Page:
Lancaster graduated from college in 1973 and landed a position in the sales department of a well-known Wichita company that manufactured camping gear. He hated the outdoors but was naturally manipulative, an expert at affecting sincerity and bright-eyed chumminess of variable intensity. Despite this charm that wowed the socks off clients, he never made much headway with management or co-workers, two species immunized against snake oil and artifice.
"The other night I dreamt about this lowlife I used to screw," Carol said. She and Franco were sitting in the lounge of The Broadsword Hotel, a monument to the Roaring Twenties situated on the west side of Olympia. Most of its tenants were economically strapped or on the downhill slide toward decrepitude, not unlike the once grand dame herself. Carol lived on the sixth floor in a single bedroom flat with cracks running through the plaster and a rusty radiator that groaned and ticked like it might explode and turn the apartment into a flaming wreck. "I mean, yeah, I hooked up with plenty of losers before I met you. Marvin was scary. And ugly as three kinds of sin. He busted kneecaps for a living. Some living."
When I was six, I discovered a terrible truth: I was the only human being on the planet. I was the seed and the sower and I made myself several seconds from the event horizon at the end of time—at the x before time began. Indeed, there were six billion other carbon-based sapient life forms moiling in the earth, but none of them were the real McCoy. I'm the real McCoy. The rest? Cardboard props, marionettes, grist for the mill. After I made me, I crushed the mold under my heel.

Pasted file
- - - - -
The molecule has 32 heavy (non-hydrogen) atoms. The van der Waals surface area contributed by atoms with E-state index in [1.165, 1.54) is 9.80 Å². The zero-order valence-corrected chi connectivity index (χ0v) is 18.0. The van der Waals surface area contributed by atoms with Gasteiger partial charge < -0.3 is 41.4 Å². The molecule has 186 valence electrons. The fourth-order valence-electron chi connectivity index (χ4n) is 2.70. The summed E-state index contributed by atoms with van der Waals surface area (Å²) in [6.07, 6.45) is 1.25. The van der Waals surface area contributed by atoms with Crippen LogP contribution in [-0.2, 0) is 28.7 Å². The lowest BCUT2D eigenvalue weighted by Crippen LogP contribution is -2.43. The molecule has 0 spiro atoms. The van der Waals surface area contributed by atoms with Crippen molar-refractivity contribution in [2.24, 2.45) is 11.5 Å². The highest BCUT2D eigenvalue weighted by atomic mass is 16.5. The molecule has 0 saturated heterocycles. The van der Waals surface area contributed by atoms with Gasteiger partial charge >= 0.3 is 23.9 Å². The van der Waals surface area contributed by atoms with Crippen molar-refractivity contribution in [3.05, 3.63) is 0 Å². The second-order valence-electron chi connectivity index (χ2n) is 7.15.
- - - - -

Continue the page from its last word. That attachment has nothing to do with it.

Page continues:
Darkness lay stone heavy as men roused, drawn from inner night by the tidal pull of blood, the weight of bones sagging outward through their flesh. Floorboards groaned beneath the men who shuffled and stamped like dray horses in the gloom of the bunkhouse. Star glow came through chinks in slat siding. Someone had lighted the stove and smoke drifted among the bunks, up to the rafters. It had rained during the night and the air was ghastly damp. Expelled breath gathered on the beams and dripped steadily; condensation oozing as from stalactites of a limestone cave. The hall reeked with the stench of a bunker: creosote and sweat, flatulence and rotten teeth and the bitter tang of ashes and singed tobacco.
On the afternoon train from Poughkeepsie to New York City for a thing at the Kremlin Bar—John and me and an empty seat that should've been Jack's, except Jack was dead going on three years, body or no body. Hudson out the right-hand window, shining like a scale. Winter light fading fast, blending the ice and snow and water into a steely red. More heavy weather coming, they said. A blizzard; the fifth in as many weeks. One body blow after another for the Northeast and no end in sight.